Harvey reporters cast aside role as observers to help
They've lifted people into boats, connected families through social media, flagged down rescuers and, in one case, coaxed people out of a flooding apartment
NEW YORK — In the midst of documenting the flooding in Texas, several news reporters have set aside their roles as observers to help people in danger.
They've lifted people into boats, connected families through social media, flagged down rescuers and, in one case, coaxed people out of a flooding apartment house while on television. Most news reporters try to stay out of their stories, but say the dire situations they've seen because of Hurricane Harvey and its remnants left them no choice.
"I'm a journalist, but I'm also a human being," said David Begnaud, a CBS News reporter who guided residents out of a flooded house in western Houston to a rescue boat in which he'd been riding. Cameras recorded the scene live on the CBSN digital stream.
While on a live shot in western Houston Tuesday, The Weather Channel's Jim Cantore was approached by a man who was waiting for his daughter's family to be evacuated from a nearby apartment complex. When rescuers arrived, Cantore helped deliver their message on television that everyone should leave because there may not be another chance. Some five dozen people eventually left, some telling Cantore they had been watching him on TV, he said.
Cantore and rescuers lifted a man in casts from two knee operations into the back of the network's SUV and drive him to higher ground. Similarly, TWC colleague Mike Bettes was seen on the air cradling a crying baby in his arms, one of a family of five evacuees he helped transfer from a boat to a flatbed truck Bettes had been using to report from.
"I learned this 12 years ago to the date with Katrina's landfall," Cantore said Wednesday. "When people are in trouble, you just do what you can to help. I could give a crap about TV at that point."
There are several reasons for reporters to stay out of stories, said Kelly McBride, vice president at the Poynter Institute, a journalists' think tank. It can change the relationship they have with sources, making them feel beholden to the reporter, she said. A reporter's job is to inform, and "any time you spend your energy on helping someone, that is energy and resources not spent on telling the story to the audience," she said.
That said, McBride empathizes with reporters covering crises. "You can't divorce yourself from your obligation as a human being," she said.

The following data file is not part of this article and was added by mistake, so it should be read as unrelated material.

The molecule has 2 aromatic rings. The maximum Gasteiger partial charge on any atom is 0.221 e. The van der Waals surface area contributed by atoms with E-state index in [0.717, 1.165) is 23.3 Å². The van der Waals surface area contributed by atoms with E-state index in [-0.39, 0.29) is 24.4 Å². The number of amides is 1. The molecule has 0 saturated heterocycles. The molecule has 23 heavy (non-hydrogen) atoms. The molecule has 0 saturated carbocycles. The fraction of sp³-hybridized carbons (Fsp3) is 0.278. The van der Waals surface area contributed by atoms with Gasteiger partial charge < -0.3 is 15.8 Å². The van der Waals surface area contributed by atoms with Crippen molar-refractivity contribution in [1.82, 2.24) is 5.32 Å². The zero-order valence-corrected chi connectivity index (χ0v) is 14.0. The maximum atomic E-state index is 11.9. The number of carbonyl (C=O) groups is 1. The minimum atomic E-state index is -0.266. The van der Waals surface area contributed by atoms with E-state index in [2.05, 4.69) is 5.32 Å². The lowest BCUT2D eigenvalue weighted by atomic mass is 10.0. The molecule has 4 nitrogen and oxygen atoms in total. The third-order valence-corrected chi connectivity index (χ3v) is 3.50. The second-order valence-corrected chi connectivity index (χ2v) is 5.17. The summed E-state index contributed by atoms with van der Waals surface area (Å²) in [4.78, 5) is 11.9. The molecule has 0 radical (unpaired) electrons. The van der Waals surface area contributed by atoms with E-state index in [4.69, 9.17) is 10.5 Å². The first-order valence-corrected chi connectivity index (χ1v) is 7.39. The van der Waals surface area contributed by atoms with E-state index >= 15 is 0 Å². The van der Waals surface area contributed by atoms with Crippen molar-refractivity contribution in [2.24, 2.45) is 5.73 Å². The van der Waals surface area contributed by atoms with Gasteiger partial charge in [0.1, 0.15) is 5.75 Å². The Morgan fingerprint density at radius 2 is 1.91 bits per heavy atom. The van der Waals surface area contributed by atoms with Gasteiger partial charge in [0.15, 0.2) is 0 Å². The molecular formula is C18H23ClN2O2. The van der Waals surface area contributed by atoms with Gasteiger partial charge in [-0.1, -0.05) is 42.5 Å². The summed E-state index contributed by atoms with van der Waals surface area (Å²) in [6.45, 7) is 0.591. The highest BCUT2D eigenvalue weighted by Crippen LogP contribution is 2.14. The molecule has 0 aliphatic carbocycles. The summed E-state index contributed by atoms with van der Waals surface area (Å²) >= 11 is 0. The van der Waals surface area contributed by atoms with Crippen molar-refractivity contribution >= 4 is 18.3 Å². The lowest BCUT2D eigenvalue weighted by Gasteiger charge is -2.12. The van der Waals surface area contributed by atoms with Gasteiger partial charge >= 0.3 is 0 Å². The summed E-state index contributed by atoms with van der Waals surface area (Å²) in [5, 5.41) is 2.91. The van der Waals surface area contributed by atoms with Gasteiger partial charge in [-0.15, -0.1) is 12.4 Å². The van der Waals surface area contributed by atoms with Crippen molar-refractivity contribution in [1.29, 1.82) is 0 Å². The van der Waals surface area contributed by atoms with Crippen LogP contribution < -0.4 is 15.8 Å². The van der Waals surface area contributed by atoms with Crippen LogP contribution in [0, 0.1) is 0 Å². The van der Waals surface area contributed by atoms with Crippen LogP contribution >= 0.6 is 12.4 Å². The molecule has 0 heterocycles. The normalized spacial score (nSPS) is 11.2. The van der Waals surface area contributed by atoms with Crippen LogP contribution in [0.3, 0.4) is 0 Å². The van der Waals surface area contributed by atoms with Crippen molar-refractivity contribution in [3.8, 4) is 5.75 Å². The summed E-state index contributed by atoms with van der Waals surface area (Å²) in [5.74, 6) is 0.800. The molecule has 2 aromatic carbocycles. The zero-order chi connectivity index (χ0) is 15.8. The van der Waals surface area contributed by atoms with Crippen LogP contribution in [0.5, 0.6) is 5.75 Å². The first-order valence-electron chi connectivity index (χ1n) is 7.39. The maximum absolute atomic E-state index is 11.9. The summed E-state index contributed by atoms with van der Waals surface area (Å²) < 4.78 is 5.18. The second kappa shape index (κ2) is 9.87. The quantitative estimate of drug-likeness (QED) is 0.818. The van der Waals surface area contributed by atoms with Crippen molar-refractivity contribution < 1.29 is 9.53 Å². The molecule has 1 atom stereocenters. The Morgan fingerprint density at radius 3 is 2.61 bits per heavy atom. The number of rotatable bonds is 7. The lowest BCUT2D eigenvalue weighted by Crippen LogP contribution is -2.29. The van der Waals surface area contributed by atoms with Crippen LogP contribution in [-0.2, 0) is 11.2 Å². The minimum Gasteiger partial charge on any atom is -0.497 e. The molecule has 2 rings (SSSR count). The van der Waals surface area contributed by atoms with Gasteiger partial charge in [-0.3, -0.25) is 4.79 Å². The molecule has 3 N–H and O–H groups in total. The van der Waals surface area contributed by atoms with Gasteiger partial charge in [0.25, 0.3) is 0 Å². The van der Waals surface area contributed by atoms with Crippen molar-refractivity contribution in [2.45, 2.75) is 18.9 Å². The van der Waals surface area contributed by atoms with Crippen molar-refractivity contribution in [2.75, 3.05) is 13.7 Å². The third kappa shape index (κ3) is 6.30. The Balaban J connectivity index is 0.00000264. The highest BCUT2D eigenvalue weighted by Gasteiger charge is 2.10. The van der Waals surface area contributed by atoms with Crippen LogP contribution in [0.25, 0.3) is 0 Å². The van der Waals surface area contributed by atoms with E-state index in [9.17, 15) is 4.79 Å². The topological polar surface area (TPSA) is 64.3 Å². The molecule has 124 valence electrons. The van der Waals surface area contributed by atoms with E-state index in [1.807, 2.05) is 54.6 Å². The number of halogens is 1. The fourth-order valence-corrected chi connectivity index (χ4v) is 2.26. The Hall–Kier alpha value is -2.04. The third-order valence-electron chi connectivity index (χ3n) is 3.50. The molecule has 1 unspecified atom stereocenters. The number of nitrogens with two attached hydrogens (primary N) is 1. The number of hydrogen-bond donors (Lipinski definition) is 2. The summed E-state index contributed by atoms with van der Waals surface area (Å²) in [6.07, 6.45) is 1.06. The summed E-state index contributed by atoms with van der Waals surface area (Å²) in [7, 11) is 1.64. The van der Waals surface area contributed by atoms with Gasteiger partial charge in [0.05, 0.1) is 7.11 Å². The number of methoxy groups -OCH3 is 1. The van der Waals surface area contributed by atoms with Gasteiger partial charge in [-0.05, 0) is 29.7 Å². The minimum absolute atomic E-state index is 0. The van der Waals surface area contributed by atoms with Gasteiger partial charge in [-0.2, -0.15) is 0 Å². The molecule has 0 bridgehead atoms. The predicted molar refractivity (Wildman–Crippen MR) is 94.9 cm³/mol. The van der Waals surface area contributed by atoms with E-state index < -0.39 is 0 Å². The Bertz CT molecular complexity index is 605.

Where she becomes uncomfortable is when she sees a reporter's actions getting attention on par with the flood victims. That's happened with Harvey, she said, declining to cite specific examples.
CBS' Begnaud said he's been thanked several times by Texas residents grateful that journalists are there to tell their story. That's not always the case; CNN reporter Rosa Flores was cursed out on live television Tuesday by one victim not interested in being interviewed about her experience.
CBS News reported on the story of Brandi Smith, a reporter from the network's KHOU-TV affiliate in Houston, who reported live from a highway overpass when her station's studio flooded and lost power. On the road below, she spotted a truck driver with a rig caught in swirling water, and she urged him to stay put. She ran onto the highway to flag down some passing rescuers, who stopped and were able to pluck the driver to safety.
Afterward, Smith greeted the driver while still on camera.
"This is going to sound weird," she said. "But can I hug you?"
Veteran CNN reporter Ed Lavandera, his producer and cameraman were riding in the boat of volunteer Austin Seth in Dickinson, Texas, when they heard a woman's voice call out. They helped rescue the woman, along with her elderly father and mother. Cameras captured Lavandera helping to lift the man into the boat.
"I tend to view myself as an observer," Lavandera said. "But in that particular situation there's only one choice, making sure these people get out of there as quickly as possible."
Recognizing it was only by chance that the woman was rescued by a boat with a CNN crew, Lavandera asked if she wanted to be interviewed on camera, a situation complicated by her mother suffering from Alzheimer's Disease. The woman agreed to talk, and Lavandera said he later heard from grateful relatives of the family who watched the rescue on TV.
Fox News reporter Matt Finn, who was stationed at a busy rescue scene in Port Arthur, Texas, on Wednesday, was interrupted during a live shot by a struggling woman lugging a television set. He motioned the camera away and helped her when his report ended. Similarly, he said he gave a ride to exhausted firefighters but didn't include that detail in his reporting.
"I'm not making myself the story and I'm not a hero," he said. "The people I'm looking at right now — the police officers and the firefighters — are the heroes."
Yet at a time that journalists are held in low esteem, even derided as enemies of the people, instances where reporters are seen helping the public can be valuable public relations tools. Reporter rescues have been repeated on the air more than once, and network web sites have highlighted acts of their reporters. Lavandera, whose network is one of President Donald Trump's chief targets, said he's not into it to change people's minds about journalists.
"I get it," he said. "I understand that's out there. I'm of the belief that it's not for me to get into as a journalist. Over time, not just CNN's work but all journalists' work, will stand the test of time."